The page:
The most important aspect of the CCC's forestry improvement work, however, was simply reforestation. By June, 1936, nearly 570 million young trees had been planted on national forest lands alone. In addition, overcrowded timber stands were thinned and experimental forest plots assiduously tended—valuable assets in the constant search for new techniques. Perhaps it was for its work in reforestation that the Corps was best known. Certainly its record in this field was a fine one. [13]

Other tasks performed under Forestry Service auspices included the improvement of the grazing land situation on national forests in Western states. The Corps re-grassed thousands of acres, dug new water holes and improved existing ones, built storage dams for stock water, killed uncounted millions of prairie dogs, pocket gophers, and jackrabbits, and constructed fences and bridges. [14] Intensive rodent control schemes were also put into operation. [15] Despite occasional complaints that CCC labor was "ruining the forests," [16] there is ample evidence to indicate that most foresters thoroughly approved of its use. This approbation was reflected in both the public statements and private correspondence of state and regional forest officials, most of whom were ardent proponents of a permanent Corps, with even greater emphasis laid on conservation. In the words of one of their number, "the proven worth of the camps clearly suggests that they continue. . . . By unifying the conservation feature of the CCC on an equal basis with the unemployment relief and rehabilitation features, the whole concept of the Corps will be materially clarified and strengthened." [17]

Next to the Forest Service, the Soil Conservation Service was the Department of Agriculture agency with the most camps under its direction. By 1938 the service had developed more than five hundred project areas in forty-four states, employing about 60,000 youths annually. [18] Their work fell into three categories: the demonstration of practical methods of soil conservation to farmers, actual work upon private land in co-operation with landowners, and the development and improvement of erosion control techniques through research. [19] Most of this work was done in Southern and Western states, where ignorance, improper land use, and climate had wrought havoc with the soil. Techniques included the checking and healing of gullied areas, fence construction, and contour tree planting. By 1938, CCC enrollees had planted more than 200 million trees on soil conservation projects alone. One of the most effective methods of preventing water erosion on steeper slopes was the construction of broad-based terraces. These emptied excess water into designed outlets where it did no harm, while their broad bases and gentle slopes offered little problem to the farmer implanting, working, and reaping his crops. Engineering and surveying were important aspects of terrace construction. Enrollees with special aptitudes were given instruction in these fields, then placed in charge of a terracing project under the general supervision of the camp engineer. This experience often pointed the way to future employment. [20]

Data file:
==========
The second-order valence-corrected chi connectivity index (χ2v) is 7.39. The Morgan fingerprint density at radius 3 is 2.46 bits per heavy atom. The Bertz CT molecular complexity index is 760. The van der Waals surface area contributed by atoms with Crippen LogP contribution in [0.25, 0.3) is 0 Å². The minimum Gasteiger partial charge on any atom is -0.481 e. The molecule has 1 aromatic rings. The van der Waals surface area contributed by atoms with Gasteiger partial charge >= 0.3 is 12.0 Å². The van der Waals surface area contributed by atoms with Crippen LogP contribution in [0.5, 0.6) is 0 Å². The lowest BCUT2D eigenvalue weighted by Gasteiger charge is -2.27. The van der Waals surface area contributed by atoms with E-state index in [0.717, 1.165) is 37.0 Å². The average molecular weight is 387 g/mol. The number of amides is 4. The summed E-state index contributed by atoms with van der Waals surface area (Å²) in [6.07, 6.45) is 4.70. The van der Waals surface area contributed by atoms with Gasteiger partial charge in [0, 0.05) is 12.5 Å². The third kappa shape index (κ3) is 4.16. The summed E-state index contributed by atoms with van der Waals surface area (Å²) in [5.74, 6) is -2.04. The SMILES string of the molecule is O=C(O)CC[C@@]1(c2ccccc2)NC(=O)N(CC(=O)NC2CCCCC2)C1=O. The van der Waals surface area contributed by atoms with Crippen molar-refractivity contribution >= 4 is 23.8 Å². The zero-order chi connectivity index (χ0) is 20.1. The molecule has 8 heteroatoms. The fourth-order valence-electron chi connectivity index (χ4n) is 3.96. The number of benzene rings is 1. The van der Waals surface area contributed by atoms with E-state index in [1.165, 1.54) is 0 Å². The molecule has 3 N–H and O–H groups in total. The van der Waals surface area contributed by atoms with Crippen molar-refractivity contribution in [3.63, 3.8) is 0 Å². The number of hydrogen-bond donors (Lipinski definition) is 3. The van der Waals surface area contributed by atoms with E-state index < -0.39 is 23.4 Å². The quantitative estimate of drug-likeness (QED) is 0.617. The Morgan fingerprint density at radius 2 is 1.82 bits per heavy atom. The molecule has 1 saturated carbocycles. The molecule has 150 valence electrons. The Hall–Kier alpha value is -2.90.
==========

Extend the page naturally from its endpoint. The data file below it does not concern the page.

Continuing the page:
One of the more publicized activities of the Corps was its role in the conservation of wildlife, under the direction of the Bureau of Biological Survey in the Department of Agriculture. The coming of the European settlers to the American continent had begun a process of wildlife destruction which continued thereafter virtually unhampered by legal or moral restraint. In 1934 the President's Committee on Wildlife Restoration, appointed in January of that year, revealed a gloomy story of depredation and waste. At the committee's insistence on action, a wildlife restoration program was devised and the CCC was widely used in its implementation. [21] Enrollees developed submarginal land as wildlife refuges, built fish-rearing ponds and animal shelters, developed springs, and planted food for animals and birds. Nesting areas were constructed or improved, streams, dams and rivers were stocked with fish, and sick or injured creatures were collected, treated, and released om federal refuges. [22] One of the wildlife camps occasioned national interest. This was the "Arkansas floating camp," whose enrollees lived om a fleet of houseboats while developing waterfowl refuges in streams, swamps, and bayous. They were given "shore leave" on weekends. [23] Wildlife also benefited incidentally from most other Department of Agriculture activities, particularly from forest fire prevention and dam building. By 1938 the most serious aspects of wildlife wastage had been ameliorated, and expenditures on wildlife administration had increased by 450 per cent since 1933. The Forest Service claimed that the largest share of the credit for improved conditions was due to the CCC. [24]

Other camps under the general auspices of the Department of Agriculture included those working on drainage problems. They were directed by the Bureau of Agricultural Engineering, their main function being to assist public drainage organizations in performing neglected maintenance work and in making improvements. The Department of Agriculture also supervised the work of about thirty CCC camps employed on various projects directed by the Tennessee Valley Authority. Most TVA camps were engaged in reforestation, and by June 1942, they had planted 44 million trees. They also performed important work in erosion control, as well as suppressing 114 forest fires within TVA boundaries. [25]